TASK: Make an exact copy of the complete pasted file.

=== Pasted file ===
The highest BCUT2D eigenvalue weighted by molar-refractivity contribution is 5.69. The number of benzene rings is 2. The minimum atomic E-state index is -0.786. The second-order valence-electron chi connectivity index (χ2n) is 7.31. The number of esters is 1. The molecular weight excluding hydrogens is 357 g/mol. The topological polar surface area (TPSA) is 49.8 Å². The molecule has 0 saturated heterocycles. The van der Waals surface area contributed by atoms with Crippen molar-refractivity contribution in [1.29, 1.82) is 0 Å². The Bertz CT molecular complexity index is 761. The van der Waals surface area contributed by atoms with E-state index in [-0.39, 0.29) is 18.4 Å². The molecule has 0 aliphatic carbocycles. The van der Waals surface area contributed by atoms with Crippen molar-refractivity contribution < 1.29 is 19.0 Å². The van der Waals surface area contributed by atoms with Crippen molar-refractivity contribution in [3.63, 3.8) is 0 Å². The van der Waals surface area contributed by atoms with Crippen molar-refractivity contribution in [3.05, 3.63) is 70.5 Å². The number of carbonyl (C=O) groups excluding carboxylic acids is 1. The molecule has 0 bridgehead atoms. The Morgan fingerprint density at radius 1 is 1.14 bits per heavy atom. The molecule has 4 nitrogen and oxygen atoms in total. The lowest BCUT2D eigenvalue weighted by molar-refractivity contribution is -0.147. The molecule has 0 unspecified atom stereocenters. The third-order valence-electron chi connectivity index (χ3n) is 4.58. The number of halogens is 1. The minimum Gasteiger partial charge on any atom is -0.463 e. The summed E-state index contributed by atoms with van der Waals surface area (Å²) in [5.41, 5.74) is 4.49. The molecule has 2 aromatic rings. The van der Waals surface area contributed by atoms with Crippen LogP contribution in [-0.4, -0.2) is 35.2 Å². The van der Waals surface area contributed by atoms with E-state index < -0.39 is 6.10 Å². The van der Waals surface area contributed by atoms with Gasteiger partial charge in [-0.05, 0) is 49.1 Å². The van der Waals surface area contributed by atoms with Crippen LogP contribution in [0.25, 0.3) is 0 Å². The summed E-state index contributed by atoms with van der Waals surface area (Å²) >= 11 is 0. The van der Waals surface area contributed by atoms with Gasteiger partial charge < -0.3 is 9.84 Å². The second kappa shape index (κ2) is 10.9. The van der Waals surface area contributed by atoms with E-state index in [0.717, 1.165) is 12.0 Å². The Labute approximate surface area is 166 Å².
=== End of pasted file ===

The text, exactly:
The highest BCUT2D eigenvalue weighted by molar-refractivity contribution is 5.69. The number of benzene rings is 2. The minimum atomic E-state index is -0.786. The second-order valence-electron chi connectivity index (χ2n) is 7.31. The number of esters is 1. The molecular weight excluding hydrogens is 357 g/mol. The topological polar surface area (TPSA) is 49.8 Å². The molecule has 0 saturated heterocycles. The van der Waals surface area contributed by atoms with Crippen molar-refractivity contribution in [1.29, 1.82) is 0 Å². The Bertz CT molecular complexity index is 761. The van der Waals surface area contributed by atoms with E-state index in [-0.39, 0.29) is 18.4 Å². The molecule has 0 aliphatic carbocycles. The van der Waals surface area contributed by atoms with Crippen molar-refractivity contribution < 1.29 is 19.0 Å². The van der Waals surface area contributed by atoms with Crippen molar-refractivity contribution in [3.63, 3.8) is 0 Å². The van der Waals surface area contributed by atoms with Crippen molar-refractivity contribution in [3.05, 3.63) is 70.5 Å². The number of carbonyl (C=O) groups excluding carboxylic acids is 1. The molecule has 0 bridgehead atoms. The Morgan fingerprint density at radius 1 is 1.14 bits per heavy atom. The molecule has 4 nitrogen and oxygen atoms in total. The lowest BCUT2D eigenvalue weighted by molar-refractivity contribution is -0.147. The molecule has 0 unspecified atom stereocenters. The third-order valence-electron chi connectivity index (χ3n) is 4.58. The number of halogens is 1. The minimum Gasteiger partial charge on any atom is -0.463 e. The summed E-state index contributed by atoms with van der Waals surface area (Å²) in [5.41, 5.74) is 4.49. The molecule has 2 aromatic rings. The van der Waals surface area contributed by atoms with Crippen LogP contribution in [-0.4, -0.2) is 35.2 Å². The van der Waals surface area contributed by atoms with E-state index < -0.39 is 6.10 Å². The van der Waals surface area contributed by atoms with Gasteiger partial charge in [-0.05, 0) is 49.1 Å². The van der Waals surface area contributed by atoms with Crippen LogP contribution in [0.25, 0.3) is 0 Å². The summed E-state index contributed by atoms with van der Waals surface area (Å²) >= 11 is 0. The van der Waals surface area contributed by atoms with Gasteiger partial charge < -0.3 is 9.84 Å². The second kappa shape index (κ2) is 10.9. The van der Waals surface area contributed by atoms with E-state index in [0.717, 1.165) is 12.0 Å². The Labute approximate surface area is 166 Å².